It seems that tax evasion and avoidance is something we see in the newspapers every other day. Since the big financial collapse in 2008, governments under pressure from campaigners have attempted to tighten the loopholes that allowed evasion and avoidance to happen in the first place.
The next big phase of this campaign has been announced and it’s called the “Requirement to Correct” regulations.
In this article, the Smart Team looks at what UK taxpayers with overseas interests need to know.
Requirement to Correct according to HMRC
The Requirement to Correct (RTC) legislation concerns “those with undeclared offshore tax liabilities (relating to Income Tax, Capital Gains Tax or Inheritance Tax for the relevant periods) to disclose those to HMRC on or before 30 September 2018.”
What’s affected by RTC? Any offshore matters (specifically income, assets, or capital gains you have made outside the UK) and offshore transfers (any income or capital gains you’ve made in the UK but have transferred out of the country).
RTC is intended to find income tax, capital gains tax, and inheritance tax payments that have not been made to HMRC because they haven’t been declared.
Specifically, HMRC want to find taxpayers who have:
- failed to complete a return
- made mistakes in their returns (whether you are aware of those mistakes or not)
- not informed HMRC that they should have sent a return because you had income to declare.
Requirement to Correct – the deadlines
The deadline for compliance is 30th September 2018.
By that time, you must declare all non-compliance covering the period up to and including 5th April 2017.
Requirement to Correct – if you declare by the deadline
If you comply, you will be expected to pay the money you owe to HMRC plus any interest on the overdue amount.
However, you may be able to escape any interest charges depending on how HMRC have assessed the level of your cooperation during their investigation.
Requirement to Correct – if you miss the deadline
If you don’t inform HMRC of your undeclared income by 30th September 2018, you are almost certain to face a 100% penalty on the tax you owe.
If HMRC do not believe that you are being particularly helpful during their investigation, the fine may rise to 200%.
If HMRC believe that you have moved your assets in a purposeful attempt to hide liabilities from them, the fine could go as high as 300%.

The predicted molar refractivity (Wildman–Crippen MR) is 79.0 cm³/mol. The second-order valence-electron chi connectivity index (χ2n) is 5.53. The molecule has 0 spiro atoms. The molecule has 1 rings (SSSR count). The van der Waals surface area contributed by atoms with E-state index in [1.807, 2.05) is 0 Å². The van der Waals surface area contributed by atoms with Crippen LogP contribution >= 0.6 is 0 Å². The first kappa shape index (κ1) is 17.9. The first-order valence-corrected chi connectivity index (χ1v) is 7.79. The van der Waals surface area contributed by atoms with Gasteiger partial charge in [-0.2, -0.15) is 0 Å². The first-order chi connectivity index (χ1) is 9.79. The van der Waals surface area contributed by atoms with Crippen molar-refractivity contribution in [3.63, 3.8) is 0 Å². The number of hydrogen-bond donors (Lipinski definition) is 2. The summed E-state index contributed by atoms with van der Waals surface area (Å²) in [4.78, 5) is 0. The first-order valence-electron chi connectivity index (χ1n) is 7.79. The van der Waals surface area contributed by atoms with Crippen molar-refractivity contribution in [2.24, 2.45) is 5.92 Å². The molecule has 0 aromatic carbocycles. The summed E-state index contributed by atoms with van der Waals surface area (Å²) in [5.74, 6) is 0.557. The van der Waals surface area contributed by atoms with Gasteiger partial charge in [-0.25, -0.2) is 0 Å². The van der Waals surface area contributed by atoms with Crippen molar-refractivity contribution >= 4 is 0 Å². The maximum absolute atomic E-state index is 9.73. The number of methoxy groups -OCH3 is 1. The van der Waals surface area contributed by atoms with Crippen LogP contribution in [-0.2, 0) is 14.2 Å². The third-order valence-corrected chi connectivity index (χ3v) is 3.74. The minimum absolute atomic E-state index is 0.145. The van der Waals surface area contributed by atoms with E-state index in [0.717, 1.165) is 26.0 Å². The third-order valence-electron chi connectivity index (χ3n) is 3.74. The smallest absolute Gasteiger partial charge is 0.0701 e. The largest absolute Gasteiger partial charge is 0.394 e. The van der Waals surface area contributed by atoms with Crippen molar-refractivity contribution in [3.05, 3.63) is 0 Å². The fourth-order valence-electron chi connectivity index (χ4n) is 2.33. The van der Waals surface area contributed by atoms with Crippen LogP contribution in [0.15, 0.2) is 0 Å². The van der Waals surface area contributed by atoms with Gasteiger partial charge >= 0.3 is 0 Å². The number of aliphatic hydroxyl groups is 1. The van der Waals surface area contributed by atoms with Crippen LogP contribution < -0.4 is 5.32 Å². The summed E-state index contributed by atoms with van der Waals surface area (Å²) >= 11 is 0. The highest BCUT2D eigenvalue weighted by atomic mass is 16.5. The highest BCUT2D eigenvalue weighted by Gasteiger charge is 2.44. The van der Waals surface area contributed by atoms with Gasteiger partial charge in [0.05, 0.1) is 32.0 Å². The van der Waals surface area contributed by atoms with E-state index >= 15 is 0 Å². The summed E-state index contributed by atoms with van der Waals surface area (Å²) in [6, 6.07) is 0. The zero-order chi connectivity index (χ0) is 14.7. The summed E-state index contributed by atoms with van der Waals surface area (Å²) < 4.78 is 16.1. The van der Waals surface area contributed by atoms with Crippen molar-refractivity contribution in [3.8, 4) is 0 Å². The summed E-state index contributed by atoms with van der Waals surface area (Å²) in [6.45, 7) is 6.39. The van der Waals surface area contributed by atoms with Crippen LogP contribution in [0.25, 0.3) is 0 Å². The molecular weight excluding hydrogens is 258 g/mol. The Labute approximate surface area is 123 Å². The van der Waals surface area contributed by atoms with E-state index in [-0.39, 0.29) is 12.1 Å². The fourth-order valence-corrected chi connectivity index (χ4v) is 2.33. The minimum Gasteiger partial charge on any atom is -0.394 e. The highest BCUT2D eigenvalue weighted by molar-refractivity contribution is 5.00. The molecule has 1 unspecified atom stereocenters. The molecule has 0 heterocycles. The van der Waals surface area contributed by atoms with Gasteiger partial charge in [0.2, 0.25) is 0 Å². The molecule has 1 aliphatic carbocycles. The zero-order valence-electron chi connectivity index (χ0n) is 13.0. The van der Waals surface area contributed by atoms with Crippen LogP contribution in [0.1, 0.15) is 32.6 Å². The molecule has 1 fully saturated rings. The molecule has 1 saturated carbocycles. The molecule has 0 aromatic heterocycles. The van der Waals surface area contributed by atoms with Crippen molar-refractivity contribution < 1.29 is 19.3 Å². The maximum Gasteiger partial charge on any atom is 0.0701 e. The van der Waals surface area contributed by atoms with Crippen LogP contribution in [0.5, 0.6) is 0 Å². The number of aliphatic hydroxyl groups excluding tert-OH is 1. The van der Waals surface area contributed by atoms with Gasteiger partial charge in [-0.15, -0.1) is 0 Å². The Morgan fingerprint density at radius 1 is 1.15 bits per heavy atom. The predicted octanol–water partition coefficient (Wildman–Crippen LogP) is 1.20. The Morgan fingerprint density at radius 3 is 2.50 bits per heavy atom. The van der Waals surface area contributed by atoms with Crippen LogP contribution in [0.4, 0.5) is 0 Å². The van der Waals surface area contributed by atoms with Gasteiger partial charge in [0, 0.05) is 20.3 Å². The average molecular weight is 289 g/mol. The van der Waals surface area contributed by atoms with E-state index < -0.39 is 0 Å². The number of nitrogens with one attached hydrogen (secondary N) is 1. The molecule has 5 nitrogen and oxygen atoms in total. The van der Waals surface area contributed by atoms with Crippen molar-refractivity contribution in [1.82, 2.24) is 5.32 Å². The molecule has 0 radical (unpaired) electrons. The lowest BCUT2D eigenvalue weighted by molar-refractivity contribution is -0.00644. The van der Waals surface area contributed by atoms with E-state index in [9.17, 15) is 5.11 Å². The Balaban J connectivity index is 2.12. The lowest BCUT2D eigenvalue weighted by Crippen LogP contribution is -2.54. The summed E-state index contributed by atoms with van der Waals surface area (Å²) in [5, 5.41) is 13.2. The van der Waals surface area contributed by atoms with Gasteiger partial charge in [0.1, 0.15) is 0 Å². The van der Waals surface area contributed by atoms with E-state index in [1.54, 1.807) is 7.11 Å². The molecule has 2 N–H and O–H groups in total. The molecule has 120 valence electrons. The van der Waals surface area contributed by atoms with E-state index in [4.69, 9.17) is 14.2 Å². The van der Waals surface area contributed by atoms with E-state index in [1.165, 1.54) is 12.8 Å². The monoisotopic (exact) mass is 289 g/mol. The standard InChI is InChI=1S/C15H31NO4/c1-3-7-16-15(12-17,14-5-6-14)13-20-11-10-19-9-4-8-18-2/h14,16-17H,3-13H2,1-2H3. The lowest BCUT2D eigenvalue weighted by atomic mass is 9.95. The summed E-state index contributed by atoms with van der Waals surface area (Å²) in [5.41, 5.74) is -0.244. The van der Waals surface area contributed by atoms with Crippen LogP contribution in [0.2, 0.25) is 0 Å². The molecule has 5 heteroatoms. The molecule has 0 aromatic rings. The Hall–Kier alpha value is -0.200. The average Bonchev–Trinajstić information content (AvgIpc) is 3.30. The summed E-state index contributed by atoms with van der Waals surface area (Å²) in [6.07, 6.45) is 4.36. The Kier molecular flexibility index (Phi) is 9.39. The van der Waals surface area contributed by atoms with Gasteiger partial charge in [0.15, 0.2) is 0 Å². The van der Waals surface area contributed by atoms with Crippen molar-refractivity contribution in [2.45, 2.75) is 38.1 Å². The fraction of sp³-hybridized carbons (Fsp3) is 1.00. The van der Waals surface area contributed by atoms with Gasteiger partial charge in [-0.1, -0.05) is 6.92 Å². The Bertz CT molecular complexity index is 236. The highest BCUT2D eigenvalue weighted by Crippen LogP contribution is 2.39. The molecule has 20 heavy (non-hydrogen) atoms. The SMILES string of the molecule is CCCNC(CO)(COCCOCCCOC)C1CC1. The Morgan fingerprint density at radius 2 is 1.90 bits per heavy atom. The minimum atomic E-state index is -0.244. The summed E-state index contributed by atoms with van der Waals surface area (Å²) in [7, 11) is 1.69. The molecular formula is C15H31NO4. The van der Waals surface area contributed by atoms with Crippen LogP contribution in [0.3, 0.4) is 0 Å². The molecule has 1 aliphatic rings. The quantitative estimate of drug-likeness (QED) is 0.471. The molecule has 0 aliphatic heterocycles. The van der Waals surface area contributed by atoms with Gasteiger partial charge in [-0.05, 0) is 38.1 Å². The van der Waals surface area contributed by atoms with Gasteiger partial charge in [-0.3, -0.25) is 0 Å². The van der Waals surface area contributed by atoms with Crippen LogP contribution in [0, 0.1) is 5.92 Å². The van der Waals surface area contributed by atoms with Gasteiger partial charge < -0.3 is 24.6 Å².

If you have owed more than £25,000 tax, HMRC may add another 10% asset fine to your tax account.
HMRC have also indicated that they are willing to pursue a “name and shame” policy for the worst offenders. Your name would be put on the internet for anyone to find when performing checks on you and your company with a view to buying from you or supplying you. The reputational damage this could cause would be significant.
Requirement to Correct – what if HMRC are already investigating you?
The same rules apply – you must declare everything by 30th September 2018. Please let the official dealing with your tax investigation know beforehand.
Requirement to Correct – what about second homes abroad?
If you’ve been renting out your property or you’ve recently sold it, get in touch with the Smart Team just to make sure you’ve handled all the paperwork properly as you may be liable for either income tax or Capital Gains Tax here in the UK.
If you’re not making any money from your property and you have a bank account in the country of your second home linked to that property, you should have nothing to worry about. If you’re concerned, contact the Smart Team straight away.
Requirement to Correct – the next step
If there is something you need to tell HMRC, there are two ways to do it. You can either use HMRC’s digital disclosure facility or speak to the officer in charge of your tax investigation if you’re currently the subject of one.
Requirement to Correct – talk to the Smart Team
By any measurable standards, the amount of loss taxpayers could suffer as a result of RTC is enormous.
This is happening, it’s real, and if there is something you’re not sure about, you need to take action.
Before you go to HMRC, speak to Smart Team first on 01202 577 500 or email us on email@example.com.